Mariners' outfielder Jarred Kelenic didn't spend much time resting during the off-season. He worked with coaches in California and Arizona, rather than at his home in Wisconsin. 

"I've just been trying to be a sponge, be a student of the game and learn as much as I could, just so I could come into this season and help the team the best I could," said Jarred Kelenic. 

The 23-year-old has revamped his swing and changed his approach at the plate. It's early, but Kelenic says he feels more comfortable at the plate and had two home runs in a spring training game against Kansas City. 

"I look at what I've done in the big leagues so far is just a lack of information that I've had, this off-season I've learned more than the other off-seasons combined and so I'm looking forward to just letting my ability take over and let my ability speak for itself," said Kelenic.

Day 8: Seattle Mariner Players Adapt to the Pitch Clock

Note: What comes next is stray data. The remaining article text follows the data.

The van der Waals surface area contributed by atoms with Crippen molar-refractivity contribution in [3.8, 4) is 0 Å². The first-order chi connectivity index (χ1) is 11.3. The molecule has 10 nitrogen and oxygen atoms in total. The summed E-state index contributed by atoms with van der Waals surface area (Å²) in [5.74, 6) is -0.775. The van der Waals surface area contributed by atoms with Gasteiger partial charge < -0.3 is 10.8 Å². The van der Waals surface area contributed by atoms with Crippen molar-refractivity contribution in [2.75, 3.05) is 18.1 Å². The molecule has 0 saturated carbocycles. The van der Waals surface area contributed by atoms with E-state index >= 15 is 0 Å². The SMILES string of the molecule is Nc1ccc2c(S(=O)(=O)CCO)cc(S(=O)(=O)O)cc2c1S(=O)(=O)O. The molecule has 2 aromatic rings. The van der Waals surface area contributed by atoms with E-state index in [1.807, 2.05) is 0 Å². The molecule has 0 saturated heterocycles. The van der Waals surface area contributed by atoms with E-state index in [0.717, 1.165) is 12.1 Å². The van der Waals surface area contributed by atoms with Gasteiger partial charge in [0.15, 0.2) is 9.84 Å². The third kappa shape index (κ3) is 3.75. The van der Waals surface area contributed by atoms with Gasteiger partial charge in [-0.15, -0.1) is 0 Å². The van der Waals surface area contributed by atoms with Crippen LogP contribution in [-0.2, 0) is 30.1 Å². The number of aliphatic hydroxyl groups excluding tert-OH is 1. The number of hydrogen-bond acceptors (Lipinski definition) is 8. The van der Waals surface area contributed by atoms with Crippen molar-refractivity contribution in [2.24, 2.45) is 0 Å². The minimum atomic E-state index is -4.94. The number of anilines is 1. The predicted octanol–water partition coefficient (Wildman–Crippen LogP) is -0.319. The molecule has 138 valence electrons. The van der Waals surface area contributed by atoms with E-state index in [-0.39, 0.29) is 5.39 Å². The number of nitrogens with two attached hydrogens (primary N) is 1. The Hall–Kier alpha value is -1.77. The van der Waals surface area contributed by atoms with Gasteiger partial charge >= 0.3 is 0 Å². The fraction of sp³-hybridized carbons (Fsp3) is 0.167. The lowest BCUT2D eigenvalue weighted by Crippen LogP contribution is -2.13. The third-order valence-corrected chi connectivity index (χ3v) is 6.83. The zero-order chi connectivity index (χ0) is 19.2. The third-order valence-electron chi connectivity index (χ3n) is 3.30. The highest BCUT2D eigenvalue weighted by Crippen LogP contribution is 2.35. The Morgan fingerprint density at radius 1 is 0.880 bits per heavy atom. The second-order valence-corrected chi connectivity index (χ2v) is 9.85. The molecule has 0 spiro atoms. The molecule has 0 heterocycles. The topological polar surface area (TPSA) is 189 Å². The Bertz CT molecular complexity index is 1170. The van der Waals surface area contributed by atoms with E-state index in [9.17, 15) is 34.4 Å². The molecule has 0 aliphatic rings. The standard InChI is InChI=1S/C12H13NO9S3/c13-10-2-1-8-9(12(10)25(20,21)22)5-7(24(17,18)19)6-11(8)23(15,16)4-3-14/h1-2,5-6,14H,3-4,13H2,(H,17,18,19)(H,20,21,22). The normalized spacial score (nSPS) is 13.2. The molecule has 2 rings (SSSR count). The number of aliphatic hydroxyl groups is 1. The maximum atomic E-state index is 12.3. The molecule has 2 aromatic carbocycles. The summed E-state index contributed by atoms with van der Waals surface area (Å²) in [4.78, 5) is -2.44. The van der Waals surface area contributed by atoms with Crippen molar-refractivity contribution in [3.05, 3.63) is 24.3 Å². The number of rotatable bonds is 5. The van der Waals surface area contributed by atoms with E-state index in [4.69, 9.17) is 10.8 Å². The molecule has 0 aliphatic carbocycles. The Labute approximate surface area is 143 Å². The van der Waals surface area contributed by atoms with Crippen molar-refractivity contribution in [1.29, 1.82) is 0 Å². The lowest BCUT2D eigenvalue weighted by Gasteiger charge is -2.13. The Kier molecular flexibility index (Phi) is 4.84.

In 2022, the average time of a spring training game was just over three hours. This spring, game times have been about cut in half thanks to the pitch clock.

Major League Baseball wants quicker games with better pace, so this season there will be a pitch clock.

Under the new rule, a pitcher has 15 seconds with the bases empty and 20 seconds with runners on to begin their delivery.

The Mariners pitchers have worked well with the clock so far during spring training. 

"There is nothing we can do about it, other than work quick, and I've always felt that is a benefit to the pitcher to work quick anyways, so it should not effect us, we don't have many guys that are on the cusp of being burnt by it," says Marco Gonzales.

If a pitcher violates the time rule, it's an automatic ball. But hitters also have to be aware of the clock.

They need to be in the box and alert to the pitcher with at least 8 seconds left on the clock. If not they get an automatic strike.

Eugenio Suarez: Good Vibes Only

This spring Eugenio Suarez once again rolled into Mariners' spring training with his "good vibes only" approach to the game. 

"He is always happy, always laughing, and always having a good time," said Ty France.